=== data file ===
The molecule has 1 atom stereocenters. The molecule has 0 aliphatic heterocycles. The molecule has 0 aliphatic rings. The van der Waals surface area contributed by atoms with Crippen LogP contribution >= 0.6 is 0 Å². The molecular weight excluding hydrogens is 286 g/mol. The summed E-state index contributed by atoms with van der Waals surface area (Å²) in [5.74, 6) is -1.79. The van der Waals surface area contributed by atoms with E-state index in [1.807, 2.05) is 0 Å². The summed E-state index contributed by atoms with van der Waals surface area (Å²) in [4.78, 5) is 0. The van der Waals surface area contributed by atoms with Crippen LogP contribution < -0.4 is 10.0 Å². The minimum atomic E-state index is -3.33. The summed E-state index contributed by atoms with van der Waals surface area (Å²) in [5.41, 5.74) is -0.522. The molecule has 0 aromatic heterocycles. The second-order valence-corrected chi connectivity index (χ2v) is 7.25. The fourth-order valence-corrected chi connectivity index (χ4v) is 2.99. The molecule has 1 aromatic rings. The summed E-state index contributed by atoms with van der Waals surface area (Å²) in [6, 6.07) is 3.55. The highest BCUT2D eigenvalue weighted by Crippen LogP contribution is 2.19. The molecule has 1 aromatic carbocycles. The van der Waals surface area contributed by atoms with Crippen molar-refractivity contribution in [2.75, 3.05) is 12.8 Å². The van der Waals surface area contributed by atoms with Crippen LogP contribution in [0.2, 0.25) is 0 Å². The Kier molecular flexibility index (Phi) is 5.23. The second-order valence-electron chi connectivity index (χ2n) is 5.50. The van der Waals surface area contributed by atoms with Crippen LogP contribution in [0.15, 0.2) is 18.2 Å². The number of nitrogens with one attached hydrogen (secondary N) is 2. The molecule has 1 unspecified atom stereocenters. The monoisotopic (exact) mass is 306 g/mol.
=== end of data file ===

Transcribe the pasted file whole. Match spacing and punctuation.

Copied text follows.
The molecule has 1 atom stereocenters. The molecule has 0 aliphatic heterocycles. The molecule has 0 aliphatic rings. The van der Waals surface area contributed by atoms with Crippen LogP contribution >= 0.6 is 0 Å². The molecular weight excluding hydrogens is 286 g/mol. The summed E-state index contributed by atoms with van der Waals surface area (Å²) in [5.74, 6) is -1.79. The van der Waals surface area contributed by atoms with E-state index in [1.807, 2.05) is 0 Å². The summed E-state index contributed by atoms with van der Waals surface area (Å²) in [4.78, 5) is 0. The van der Waals surface area contributed by atoms with Crippen LogP contribution < -0.4 is 10.0 Å². The minimum atomic E-state index is -3.33. The summed E-state index contributed by atoms with van der Waals surface area (Å²) in [5.41, 5.74) is -0.522. The molecule has 0 aromatic heterocycles. The second-order valence-corrected chi connectivity index (χ2v) is 7.25. The fourth-order valence-corrected chi connectivity index (χ4v) is 2.99. The molecule has 1 aromatic rings. The summed E-state index contributed by atoms with van der Waals surface area (Å²) in [6, 6.07) is 3.55. The highest BCUT2D eigenvalue weighted by Crippen LogP contribution is 2.19. The molecule has 1 aromatic carbocycles. The van der Waals surface area contributed by atoms with Crippen molar-refractivity contribution in [2.75, 3.05) is 12.8 Å². The van der Waals surface area contributed by atoms with Crippen LogP contribution in [0.2, 0.25) is 0 Å². The Kier molecular flexibility index (Phi) is 5.23. The second-order valence-electron chi connectivity index (χ2n) is 5.50. The van der Waals surface area contributed by atoms with Crippen LogP contribution in [0.15, 0.2) is 18.2 Å². The number of nitrogens with one attached hydrogen (secondary N) is 2. The molecule has 1 unspecified atom stereocenters. The monoisotopic (exact) mass is 306 g/mol.